Task topics are common in most technical writing infosets. Everywhere you have a procedure or instructions, you use one or more task topics.

I would recommend considering a rule that all instructions are a task; this is the easy part. The hard part is agreeing on how much content, and what kind, goes in the <context/> element, and how task steps are to be broken down.

Context is intended to provide context for the task ("you brush your cat to cut down on hairballs and shedding") or a small amount of conceptual information ("This experiment allows you to measure the acceleration due to gravity. Remember that acceleration is defined as the rate of change in velocity, measured in meters per second per second.")

Task step (or sub-step) breakdown depends very much on the house style, as well as the type of information to be presented. There are arguments for and against presenting complex instructions as a single large task with sub-steps or as a sequence of individual tasks.

I would recommend that the number of steps in a task, or sub-steps in a step, not go above five. Whether this is best handled with sub-steps (and treating "log on to the service" as a step with sub-steps for the details) or breaking the procedure into multiple task topics is a function of the complexity of the material. More complex instructions benefit from being chunked into discrete topics more than relatively simple material with a large number of specific operations.

While keeping everything to five or fewer steps is not always achievable, it's well-attested that people can keep track of seven things at once, plus or minus two. Since it's unlikely documentation will get all of someone's available attention—remembering to pick the kids up from daycare is, or ought to be, difficult to displace—five is sometimes too large a number.


Reference topics are only slightly more structured and less general than concept topics.

From a writing perspective, references (in the <refbody/> element) contain section level elements; <section/> <example/> and <table/>.[3] They do not directly contain paragraph-level elements, which is the primary structural difference between a reference topic and a concept topic.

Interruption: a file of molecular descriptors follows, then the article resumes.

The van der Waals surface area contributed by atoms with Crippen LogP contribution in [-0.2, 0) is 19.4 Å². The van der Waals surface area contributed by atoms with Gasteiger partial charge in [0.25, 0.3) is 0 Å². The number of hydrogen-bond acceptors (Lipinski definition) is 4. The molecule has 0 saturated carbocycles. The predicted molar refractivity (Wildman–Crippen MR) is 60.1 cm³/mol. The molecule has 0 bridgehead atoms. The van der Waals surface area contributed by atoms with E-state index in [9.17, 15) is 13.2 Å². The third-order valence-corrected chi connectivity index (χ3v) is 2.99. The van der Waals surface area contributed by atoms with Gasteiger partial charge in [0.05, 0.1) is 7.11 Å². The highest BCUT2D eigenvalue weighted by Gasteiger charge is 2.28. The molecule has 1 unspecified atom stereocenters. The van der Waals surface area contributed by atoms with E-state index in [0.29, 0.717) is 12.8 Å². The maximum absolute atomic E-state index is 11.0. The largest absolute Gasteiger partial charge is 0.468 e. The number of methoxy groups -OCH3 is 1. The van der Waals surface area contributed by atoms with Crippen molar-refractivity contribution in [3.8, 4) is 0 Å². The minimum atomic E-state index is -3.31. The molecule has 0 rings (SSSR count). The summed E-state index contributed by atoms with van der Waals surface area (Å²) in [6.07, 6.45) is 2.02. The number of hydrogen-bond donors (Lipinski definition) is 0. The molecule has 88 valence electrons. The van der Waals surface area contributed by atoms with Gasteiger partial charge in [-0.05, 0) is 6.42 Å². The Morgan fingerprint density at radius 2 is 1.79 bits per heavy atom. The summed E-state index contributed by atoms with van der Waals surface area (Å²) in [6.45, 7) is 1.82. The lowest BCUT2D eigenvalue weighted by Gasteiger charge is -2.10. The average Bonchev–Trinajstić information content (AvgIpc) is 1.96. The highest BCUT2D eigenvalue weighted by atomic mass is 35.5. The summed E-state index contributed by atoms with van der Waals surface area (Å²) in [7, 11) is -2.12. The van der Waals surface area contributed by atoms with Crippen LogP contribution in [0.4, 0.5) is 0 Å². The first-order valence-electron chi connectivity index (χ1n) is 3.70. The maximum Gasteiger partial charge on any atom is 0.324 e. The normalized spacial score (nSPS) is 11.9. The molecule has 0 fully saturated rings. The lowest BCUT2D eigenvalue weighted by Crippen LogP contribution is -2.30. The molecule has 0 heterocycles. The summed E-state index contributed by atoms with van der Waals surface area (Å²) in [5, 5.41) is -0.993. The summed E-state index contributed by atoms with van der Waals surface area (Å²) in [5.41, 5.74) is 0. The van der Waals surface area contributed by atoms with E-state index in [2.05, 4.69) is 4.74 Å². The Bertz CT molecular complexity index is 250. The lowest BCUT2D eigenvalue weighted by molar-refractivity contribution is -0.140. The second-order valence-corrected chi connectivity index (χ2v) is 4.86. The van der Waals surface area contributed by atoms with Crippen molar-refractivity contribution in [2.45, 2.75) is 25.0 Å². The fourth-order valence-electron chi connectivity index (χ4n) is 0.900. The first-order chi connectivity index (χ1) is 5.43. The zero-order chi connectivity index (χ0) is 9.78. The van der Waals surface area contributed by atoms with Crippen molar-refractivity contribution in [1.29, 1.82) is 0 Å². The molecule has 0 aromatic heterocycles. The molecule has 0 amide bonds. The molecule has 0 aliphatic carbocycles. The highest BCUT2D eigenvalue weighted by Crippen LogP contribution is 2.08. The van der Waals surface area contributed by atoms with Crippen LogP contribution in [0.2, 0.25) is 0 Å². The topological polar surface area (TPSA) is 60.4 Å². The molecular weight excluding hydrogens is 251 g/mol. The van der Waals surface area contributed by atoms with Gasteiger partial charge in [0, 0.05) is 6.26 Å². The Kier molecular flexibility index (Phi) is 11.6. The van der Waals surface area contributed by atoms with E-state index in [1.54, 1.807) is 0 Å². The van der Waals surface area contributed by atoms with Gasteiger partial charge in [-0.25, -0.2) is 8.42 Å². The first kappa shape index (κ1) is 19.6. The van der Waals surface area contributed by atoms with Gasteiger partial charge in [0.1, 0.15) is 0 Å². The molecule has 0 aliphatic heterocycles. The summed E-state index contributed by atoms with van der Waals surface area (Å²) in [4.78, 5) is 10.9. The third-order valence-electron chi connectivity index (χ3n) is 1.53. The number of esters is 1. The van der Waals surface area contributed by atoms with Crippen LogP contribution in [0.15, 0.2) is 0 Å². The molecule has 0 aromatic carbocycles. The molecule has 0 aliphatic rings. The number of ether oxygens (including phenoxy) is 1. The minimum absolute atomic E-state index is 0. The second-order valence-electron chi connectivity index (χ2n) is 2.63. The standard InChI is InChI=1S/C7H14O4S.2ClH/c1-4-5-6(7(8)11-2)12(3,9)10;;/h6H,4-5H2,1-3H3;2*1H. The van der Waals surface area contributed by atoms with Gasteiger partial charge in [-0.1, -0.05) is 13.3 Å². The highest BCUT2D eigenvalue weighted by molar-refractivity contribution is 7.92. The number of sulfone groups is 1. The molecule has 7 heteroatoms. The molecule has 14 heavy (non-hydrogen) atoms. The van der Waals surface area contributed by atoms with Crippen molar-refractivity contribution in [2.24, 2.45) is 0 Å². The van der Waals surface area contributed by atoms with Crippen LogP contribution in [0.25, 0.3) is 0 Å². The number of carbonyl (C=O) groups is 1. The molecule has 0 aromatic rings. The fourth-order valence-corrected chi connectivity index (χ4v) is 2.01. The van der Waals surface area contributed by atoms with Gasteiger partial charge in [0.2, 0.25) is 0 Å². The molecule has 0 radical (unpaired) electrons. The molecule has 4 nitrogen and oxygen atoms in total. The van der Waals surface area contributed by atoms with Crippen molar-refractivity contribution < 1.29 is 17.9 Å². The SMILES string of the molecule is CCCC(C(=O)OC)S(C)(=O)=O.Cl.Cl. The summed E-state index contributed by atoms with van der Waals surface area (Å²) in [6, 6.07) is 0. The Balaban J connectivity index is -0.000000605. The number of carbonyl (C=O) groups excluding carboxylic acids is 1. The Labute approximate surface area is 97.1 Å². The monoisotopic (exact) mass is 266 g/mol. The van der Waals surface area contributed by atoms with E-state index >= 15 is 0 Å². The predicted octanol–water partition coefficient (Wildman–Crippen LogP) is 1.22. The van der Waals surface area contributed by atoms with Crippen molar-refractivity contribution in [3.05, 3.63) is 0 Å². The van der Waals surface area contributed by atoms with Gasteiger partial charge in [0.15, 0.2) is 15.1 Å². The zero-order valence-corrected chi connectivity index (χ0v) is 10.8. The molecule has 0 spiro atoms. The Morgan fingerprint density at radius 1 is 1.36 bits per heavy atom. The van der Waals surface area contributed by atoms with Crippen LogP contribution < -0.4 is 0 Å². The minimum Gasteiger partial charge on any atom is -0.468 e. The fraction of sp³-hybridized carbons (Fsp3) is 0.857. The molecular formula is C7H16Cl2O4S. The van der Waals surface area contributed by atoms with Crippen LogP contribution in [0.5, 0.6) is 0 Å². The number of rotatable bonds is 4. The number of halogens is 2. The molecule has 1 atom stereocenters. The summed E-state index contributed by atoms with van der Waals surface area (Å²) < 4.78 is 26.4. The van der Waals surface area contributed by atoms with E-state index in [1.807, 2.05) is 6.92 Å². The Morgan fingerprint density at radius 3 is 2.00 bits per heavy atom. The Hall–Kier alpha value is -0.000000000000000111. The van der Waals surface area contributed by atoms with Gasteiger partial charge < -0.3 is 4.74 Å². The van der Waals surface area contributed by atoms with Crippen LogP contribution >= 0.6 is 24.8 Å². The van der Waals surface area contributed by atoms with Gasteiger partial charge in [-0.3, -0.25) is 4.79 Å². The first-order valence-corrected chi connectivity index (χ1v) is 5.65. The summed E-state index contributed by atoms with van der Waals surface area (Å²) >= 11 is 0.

Reference topics are common in most technical writing infosets. Reference topics present information intended for quick look-up of specific facts. While you would generally have to read all of a concept topic or task topic to make use of it, it is common for someone to read a reference topic solely to find a single fact, and to stop once they have done so.

I would recommend a rule that reference topics must contain content that is specific and quantified; always "five apples" rather than "some apples". Aside from making the distinction between the information function of the concept and reference topic types more clear to both the writing team and the audience, there is value in terms of content quality in insisting on being specific in a reference topic. Removing, as much as possible, qualifiers, and presenting quantified facts makes the technical reviewers' jobs easier, pushes the writer toward precision, and makes it easier for the audience to find that single fact they might be looking for.

[1] The class attribute, often abbreviated "@class" after XPATH syntax, is how processing figures out what to do with a particular element. Values of @class are provided by the DITA DTDs during XML normalization; users need not, and should not, ever be entering the class attribute manually. Which means that you might spend years writing documentation with DITA using raw XML, and never see the class attribute.

[2] You can, of course, specialize your own topic types starting from the generic topic type. Specialization is another subject for another time.

[3] This is a simplification, leaving out special-purpose elements like <data/> and <foreign/>. By all means, see the DITA language specification for details.